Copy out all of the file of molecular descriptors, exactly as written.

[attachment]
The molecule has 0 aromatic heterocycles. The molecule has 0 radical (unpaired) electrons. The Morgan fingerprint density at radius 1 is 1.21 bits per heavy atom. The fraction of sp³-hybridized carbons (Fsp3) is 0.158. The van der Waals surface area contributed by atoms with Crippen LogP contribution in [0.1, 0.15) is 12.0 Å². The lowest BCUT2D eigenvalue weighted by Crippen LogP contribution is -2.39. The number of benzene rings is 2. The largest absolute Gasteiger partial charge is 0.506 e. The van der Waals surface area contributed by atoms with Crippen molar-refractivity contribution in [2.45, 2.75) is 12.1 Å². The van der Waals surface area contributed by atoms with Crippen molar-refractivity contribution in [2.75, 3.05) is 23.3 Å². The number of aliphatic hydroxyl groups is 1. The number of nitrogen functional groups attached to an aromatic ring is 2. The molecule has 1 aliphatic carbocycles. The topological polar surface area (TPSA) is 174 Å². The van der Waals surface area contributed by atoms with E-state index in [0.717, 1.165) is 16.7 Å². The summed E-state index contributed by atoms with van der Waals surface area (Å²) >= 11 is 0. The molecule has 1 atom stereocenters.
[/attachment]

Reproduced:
The molecule has 0 aromatic heterocycles. The molecule has 0 radical (unpaired) electrons. The Morgan fingerprint density at radius 1 is 1.21 bits per heavy atom. The fraction of sp³-hybridized carbons (Fsp3) is 0.158. The van der Waals surface area contributed by atoms with Crippen LogP contribution in [0.1, 0.15) is 12.0 Å². The lowest BCUT2D eigenvalue weighted by Crippen LogP contribution is -2.39. The number of benzene rings is 2. The largest absolute Gasteiger partial charge is 0.506 e. The van der Waals surface area contributed by atoms with Crippen molar-refractivity contribution in [2.45, 2.75) is 12.1 Å². The van der Waals surface area contributed by atoms with Crippen molar-refractivity contribution in [2.75, 3.05) is 23.3 Å². The number of aliphatic hydroxyl groups is 1. The number of nitrogen functional groups attached to an aromatic ring is 2. The molecule has 1 aliphatic carbocycles. The topological polar surface area (TPSA) is 174 Å². The van der Waals surface area contributed by atoms with E-state index in [0.717, 1.165) is 16.7 Å². The summed E-state index contributed by atoms with van der Waals surface area (Å²) >= 11 is 0. The molecule has 1 atom stereocenters.